“Why? Why do the fools fly? Better to burn sooner than late, for burn we must. Go back to your bonfire! And I? I will go now to my pyre. To my pyre! No tomb for Denethor and Faramir. No tomb! No long slow sleep of death embalmed. We will burn like heathen kings before ever a ship sailed hither from the West. The West has failed. Go back and burn!”

The West has failed.

And all the great vision of the Valar, and of the Free Peoples of the Earth, of Elves and of Humankind, of Valinor and of Númenor, of Gondolin and of Nargothrond, of Rivendell and of Lothlórien, of Arnor and of Gondor, is at an end before the inevitable triumph of the Dark.

The West has failed.

This is not a conclusion that Denethor has drawn based upon what he can see from his windows. This is a belief that he has long held but against which he has fought bravely for as long as he could. Whereas Saruman, with whom he shares the belief, has sought to become an ally to darkness, to reach some accommodation with it, Denethor has refused such a path and has resisted the dark with all his might. He is no traitor. But at the end he bows down before the power of darkness and declares the great story of the West, of which he has been a steward, to be no more than a preparation for a funeral.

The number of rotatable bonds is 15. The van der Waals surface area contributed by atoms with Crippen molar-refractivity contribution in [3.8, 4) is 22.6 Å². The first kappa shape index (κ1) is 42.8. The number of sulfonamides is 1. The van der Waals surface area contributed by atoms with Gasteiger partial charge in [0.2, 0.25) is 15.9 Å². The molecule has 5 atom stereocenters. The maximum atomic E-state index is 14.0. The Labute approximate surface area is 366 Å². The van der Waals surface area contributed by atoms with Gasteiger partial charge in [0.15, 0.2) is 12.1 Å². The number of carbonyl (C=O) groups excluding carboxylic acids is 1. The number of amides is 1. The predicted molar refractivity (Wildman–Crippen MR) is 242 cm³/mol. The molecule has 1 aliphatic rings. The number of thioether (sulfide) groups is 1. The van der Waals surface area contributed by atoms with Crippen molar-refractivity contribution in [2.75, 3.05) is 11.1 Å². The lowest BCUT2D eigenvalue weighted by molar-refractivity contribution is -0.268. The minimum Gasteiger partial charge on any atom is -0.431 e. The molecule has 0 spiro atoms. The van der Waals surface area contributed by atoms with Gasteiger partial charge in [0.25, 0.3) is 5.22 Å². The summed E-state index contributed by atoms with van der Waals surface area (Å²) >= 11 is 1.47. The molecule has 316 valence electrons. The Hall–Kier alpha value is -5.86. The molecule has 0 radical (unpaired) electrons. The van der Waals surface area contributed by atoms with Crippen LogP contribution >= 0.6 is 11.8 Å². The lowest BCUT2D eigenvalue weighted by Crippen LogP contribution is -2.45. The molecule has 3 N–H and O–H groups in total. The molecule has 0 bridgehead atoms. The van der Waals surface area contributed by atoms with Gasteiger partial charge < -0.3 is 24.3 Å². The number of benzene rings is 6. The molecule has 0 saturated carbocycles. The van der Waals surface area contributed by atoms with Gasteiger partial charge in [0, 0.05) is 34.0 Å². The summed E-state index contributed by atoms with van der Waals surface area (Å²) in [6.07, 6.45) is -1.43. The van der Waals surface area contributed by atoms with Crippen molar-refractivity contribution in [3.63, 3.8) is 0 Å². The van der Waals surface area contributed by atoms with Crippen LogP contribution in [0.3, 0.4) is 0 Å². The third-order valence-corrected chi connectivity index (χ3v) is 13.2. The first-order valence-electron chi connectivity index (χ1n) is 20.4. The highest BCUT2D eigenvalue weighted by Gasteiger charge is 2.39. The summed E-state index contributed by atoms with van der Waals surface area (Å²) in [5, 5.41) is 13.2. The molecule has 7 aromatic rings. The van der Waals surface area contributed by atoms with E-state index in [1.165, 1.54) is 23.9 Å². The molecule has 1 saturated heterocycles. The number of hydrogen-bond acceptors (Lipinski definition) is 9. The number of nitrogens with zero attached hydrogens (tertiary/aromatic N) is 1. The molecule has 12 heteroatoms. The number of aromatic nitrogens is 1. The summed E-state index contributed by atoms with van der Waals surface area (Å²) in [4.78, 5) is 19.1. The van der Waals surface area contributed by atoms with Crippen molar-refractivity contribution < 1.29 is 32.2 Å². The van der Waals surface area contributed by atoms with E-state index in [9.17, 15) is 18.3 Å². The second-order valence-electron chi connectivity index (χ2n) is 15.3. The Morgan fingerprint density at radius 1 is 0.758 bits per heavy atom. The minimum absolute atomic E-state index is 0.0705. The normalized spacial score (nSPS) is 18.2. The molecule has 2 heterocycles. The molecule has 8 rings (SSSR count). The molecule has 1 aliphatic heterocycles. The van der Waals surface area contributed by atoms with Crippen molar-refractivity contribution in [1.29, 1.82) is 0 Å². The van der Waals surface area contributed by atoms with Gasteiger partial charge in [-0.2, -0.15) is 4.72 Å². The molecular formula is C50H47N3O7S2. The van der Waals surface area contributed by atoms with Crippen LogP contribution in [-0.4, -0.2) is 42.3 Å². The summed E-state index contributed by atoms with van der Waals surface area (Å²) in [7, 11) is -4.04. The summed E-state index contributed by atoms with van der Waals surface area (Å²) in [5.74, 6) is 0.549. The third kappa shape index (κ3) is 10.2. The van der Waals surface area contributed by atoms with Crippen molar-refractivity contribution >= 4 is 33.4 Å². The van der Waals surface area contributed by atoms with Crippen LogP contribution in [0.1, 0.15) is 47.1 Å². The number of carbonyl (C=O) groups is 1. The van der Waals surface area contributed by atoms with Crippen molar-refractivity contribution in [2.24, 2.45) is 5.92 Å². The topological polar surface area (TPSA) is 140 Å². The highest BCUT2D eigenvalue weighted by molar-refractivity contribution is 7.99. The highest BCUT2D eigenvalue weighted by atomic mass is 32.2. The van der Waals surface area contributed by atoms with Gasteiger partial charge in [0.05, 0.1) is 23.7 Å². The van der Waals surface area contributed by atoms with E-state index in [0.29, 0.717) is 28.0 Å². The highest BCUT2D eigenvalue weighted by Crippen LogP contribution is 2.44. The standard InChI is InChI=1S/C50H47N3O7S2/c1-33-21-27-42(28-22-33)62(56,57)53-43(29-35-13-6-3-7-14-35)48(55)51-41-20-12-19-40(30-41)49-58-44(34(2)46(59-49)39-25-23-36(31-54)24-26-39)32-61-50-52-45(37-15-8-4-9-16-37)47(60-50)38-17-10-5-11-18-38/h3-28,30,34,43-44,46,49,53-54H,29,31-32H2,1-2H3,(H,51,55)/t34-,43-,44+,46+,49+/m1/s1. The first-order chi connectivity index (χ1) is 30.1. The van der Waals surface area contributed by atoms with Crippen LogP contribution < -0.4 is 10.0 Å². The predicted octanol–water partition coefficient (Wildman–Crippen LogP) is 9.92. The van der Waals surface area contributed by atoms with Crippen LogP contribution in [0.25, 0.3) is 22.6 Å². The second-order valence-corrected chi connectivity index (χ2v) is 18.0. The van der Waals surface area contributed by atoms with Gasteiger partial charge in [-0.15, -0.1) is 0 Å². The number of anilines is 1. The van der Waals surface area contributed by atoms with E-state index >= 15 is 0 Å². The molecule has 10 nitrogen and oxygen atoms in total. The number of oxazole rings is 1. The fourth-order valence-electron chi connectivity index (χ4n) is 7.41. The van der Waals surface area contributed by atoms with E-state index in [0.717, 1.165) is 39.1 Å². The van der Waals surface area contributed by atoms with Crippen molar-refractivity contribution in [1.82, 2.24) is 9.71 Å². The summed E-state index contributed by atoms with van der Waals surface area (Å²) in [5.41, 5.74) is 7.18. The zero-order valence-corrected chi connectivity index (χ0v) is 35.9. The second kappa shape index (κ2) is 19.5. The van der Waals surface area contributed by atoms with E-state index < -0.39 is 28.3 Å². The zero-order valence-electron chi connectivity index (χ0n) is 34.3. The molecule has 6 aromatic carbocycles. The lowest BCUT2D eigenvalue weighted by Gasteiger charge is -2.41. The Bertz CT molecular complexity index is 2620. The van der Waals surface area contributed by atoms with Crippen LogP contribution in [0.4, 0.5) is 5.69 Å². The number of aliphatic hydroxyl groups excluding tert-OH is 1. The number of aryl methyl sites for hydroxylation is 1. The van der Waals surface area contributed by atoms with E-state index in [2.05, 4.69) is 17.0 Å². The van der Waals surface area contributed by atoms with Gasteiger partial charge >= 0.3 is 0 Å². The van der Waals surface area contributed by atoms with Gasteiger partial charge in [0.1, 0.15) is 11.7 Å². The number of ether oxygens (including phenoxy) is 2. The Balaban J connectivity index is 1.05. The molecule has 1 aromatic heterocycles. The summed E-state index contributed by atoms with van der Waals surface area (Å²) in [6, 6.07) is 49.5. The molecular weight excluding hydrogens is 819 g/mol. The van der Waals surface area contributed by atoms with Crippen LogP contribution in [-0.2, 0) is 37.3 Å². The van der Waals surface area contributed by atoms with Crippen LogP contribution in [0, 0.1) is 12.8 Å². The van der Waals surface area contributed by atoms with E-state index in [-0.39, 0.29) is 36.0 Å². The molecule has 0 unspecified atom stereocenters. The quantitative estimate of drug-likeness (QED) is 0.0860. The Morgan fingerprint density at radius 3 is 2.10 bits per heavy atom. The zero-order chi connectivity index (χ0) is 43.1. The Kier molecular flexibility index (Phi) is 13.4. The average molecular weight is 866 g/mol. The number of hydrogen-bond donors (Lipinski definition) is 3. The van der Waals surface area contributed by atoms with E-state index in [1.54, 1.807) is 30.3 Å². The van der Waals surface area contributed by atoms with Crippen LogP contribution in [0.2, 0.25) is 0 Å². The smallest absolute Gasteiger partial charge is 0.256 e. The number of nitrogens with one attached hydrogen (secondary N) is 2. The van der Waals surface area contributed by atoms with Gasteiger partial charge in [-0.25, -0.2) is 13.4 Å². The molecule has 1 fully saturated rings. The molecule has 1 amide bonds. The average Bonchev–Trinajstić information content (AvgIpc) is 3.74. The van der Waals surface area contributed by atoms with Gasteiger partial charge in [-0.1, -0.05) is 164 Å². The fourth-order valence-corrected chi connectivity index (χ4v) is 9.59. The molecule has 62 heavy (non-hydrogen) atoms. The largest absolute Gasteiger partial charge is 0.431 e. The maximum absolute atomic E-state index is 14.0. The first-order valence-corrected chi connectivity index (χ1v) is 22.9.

The West has failed!

So must all hope fail? Whether we rage, rage against the dying of the light or sit down before its inevitable arrival and quietly despair, going gentle into the night, must darkness fall?

Pippin is a simpler soul than his lord. When Denethor releases him from his service and bids him go to die his response is straightforwardly hobbit-like. “I will take your leave, sir… for I want to see Gandalf very much indeed. But he is no fool; and I will not think of dying under he despairs of life.”

Pippin has no great philosophy of life. For him it is enough that those who to whom he has chosen to give his trust, and at this point of the story this means Gandalf, have not given way to despair. And Gandalf has not given way to despair because long ago he said a great, Yes! to life and to light and to love. He said his, Yes! without dissembling or ambiguity. It was this, Yes! that Cirdan recognised when first Gandalf came to Middle-earth and so gave him Narya, one of the three rings of the Elves, that had power to inspire others to resist tyranny and despair. It was this, Yes! that enabled Gandalf to stand before the Balrog at the Bridge of Khazad-dûm, to declare, “You shall not pass!” and to give himself up to death itself in battle against him. And it is this, Yes! that will enable him to stand alone before the Lord of the Nazgûl when all others have fled.

The early Fathers of the Church taught that repentance, a word that we tend to understand as merely saying sorry for our wrongdoing, was something much more fundamental, much greater than that. It means the renunciation of despair. It means the great, Yes! It does not mean that we hope things are going to turn out for the best. It means a great, Yes! to the Light that shines in the darkness and the darkness can never put it out. And once we have made the great renunciation of despair and through our daily spiritual practice root it deep at the heart of our lives then we will find strength even in the darkest night.